What I fail to remember, she counters with a sparkle, is how modern the Victorians were. "I spent a lot of time researching patents," she adds by way of explanation. Though some inventions – including the first cappuccino machine – appear in the book, others were "too weird" to include.
Like what? "Oh, like the baby cage: a wire cage for a child which could hang out of a tenement window, so providing fresh air. I'm hoping that people won't be able to tell which inventions are real and which I made up." A mischievous smile spreads.
As always in steampunk, the technology – whether steam-powered taxis and zeppelins or magical ray guns – is part of the joy, a point not lost on Schwarz, who funds her writing by working as a lawyer in the dry world of insurance. The novel and its follow up, The Clockwork Heart, were completed as part of her studies at Brunel University where she is a part-time creative writing student. The debut was her masters thesis; the follow-up is her doctoral thesis.
Though tired, she is enjoying the ride. "It is like some kind of surreal out-of-body experience." She draws her necklace like a rosary through her fingers. What feels real is writing, and she is fired up about Book Two. It tackles a cliché of steampunk: aristocracy. Schwarz chose a middle-class heroine because, she says sniffily, she wanted to avoid "Downton Abbey syndrome". "Not everybody was a countess in those days," she adds disparagingly. But by A Clockwork Heart, Elle has become part of that despised class. Is that a compromise? No, Schwarz shoots back. "It's fun." Suddenly I am reminded of her ascending the steps of her agent's offices, seeing her novel beside Mantel's. "Fitting into that world is quite daunting," she says. I am not entirely sure she's talking about Elle.
A Conspiracy of Alchemists, By Liesel Schwarz
Del Rey £14.99
"It was the biggest air cruiser Elle had ever seen. The pirates looked like little toy people as they moved about on the wooden deck suspended below the canvas patchwork balloon. The ship's fin-shaped rudders, designed for precision steering, creaked and angled towards them. Elle banked the gyrocopter away ... She caught sight of the ship's figurehead. It was an iron skeleton holding two swords across its chest. These were death raiders ..."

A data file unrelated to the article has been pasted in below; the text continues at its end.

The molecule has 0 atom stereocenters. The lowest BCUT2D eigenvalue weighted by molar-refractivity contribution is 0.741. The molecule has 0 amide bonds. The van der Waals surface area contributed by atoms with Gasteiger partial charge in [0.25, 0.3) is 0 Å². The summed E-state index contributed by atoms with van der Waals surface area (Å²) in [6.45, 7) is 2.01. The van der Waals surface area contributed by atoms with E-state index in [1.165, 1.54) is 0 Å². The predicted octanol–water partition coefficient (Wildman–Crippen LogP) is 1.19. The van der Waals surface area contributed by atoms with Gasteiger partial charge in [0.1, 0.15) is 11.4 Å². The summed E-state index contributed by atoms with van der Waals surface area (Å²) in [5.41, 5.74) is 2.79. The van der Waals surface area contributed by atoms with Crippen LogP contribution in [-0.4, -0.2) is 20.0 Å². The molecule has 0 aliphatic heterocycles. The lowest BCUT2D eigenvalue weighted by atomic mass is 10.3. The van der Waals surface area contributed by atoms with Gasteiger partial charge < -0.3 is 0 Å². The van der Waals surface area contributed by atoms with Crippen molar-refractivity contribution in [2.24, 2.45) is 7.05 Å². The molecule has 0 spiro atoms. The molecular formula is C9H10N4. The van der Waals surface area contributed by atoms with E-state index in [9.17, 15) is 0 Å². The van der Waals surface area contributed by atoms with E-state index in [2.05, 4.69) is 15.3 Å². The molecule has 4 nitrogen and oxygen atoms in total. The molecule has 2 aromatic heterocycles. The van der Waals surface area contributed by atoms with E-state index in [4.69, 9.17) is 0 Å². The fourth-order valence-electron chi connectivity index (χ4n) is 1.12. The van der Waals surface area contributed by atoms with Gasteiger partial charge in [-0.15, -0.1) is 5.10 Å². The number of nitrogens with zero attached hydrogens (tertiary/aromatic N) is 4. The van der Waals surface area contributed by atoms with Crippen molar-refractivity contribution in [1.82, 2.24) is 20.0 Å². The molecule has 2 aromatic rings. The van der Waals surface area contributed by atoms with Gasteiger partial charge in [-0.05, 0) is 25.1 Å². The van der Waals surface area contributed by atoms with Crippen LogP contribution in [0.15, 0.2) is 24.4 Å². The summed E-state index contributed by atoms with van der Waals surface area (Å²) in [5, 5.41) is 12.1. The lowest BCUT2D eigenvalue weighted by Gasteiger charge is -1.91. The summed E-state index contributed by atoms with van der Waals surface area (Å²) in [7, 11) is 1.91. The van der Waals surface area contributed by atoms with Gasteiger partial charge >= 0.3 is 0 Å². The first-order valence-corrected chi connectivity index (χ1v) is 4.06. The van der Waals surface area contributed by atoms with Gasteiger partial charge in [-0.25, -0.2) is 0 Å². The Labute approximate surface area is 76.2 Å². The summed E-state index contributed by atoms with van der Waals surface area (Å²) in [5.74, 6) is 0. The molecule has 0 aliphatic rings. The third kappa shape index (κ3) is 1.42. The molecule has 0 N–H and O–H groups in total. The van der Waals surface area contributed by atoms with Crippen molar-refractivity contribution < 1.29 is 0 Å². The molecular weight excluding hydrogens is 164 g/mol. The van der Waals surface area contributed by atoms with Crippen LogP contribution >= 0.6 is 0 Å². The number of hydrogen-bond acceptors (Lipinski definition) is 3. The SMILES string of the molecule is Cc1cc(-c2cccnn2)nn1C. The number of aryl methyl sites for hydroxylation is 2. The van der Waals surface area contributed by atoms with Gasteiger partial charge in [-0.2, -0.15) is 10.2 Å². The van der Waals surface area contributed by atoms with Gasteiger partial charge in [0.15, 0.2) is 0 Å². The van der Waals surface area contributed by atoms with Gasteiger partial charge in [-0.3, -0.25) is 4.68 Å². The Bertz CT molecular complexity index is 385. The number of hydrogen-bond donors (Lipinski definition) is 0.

filmFilm producers sue Warner Bros for $75m over Hobbit films
voicesJust when you thought you could find a man, get married, and have a baby by the age of 35... it turns out you’re too late, says Grace Dent
Swedish stars ask fans for £195 pledges on crowd-funding website
musicAs Mariah Carey and Noddy Holder rake in the royalties from their classics, why there hasn't been a decent festive hit for 20 years?
theatreAuthor Daniel Rosenthal recalls the mishaps that almost brought the curtain down on the likes of John Gielgud and Diana Rigg
lifeAs the Royal Mail plans to phase out deliveries on two wheels, it's no wonder posties are in a spin
musicThe 21-year-old beat Ella Eyre and Chlöe Howl to win the honour
lifeFull of the joys and want to help your fellow man? December isn't the time to do it
Arts & Ents blogs
The desolation of the Weinstein brothers: Film producers sue Warner Bros for $75m over Hobbit films
Christmas songs: the best and the worst
Your Money, Money, Money please - Abba ask fans for £195 pledges on direct-to-fan website
Not all right on the night
Lost Peter Sellers films Dearth of a Salesman and Insomnia Is Good for You hailed as the movie equivalent of 'finding Dead Sea Scrolls'
- 1 Nelson Mandela memorial: ‘Bogus’ interpreter made mockery of Barack Obama’s tribute in Soweto
- 2 French café starts charging extra to rude customers
- 3 Australia: Gay marriage law reversed by high court less than a week after first weddings
- 4 Exeter to Edinburgh and back in a day: How one fresher's lost bet left him facing a 900-mile round trip
- 5 Australia incest case: Severely deformed children found in remote farming community after generations of inbreeding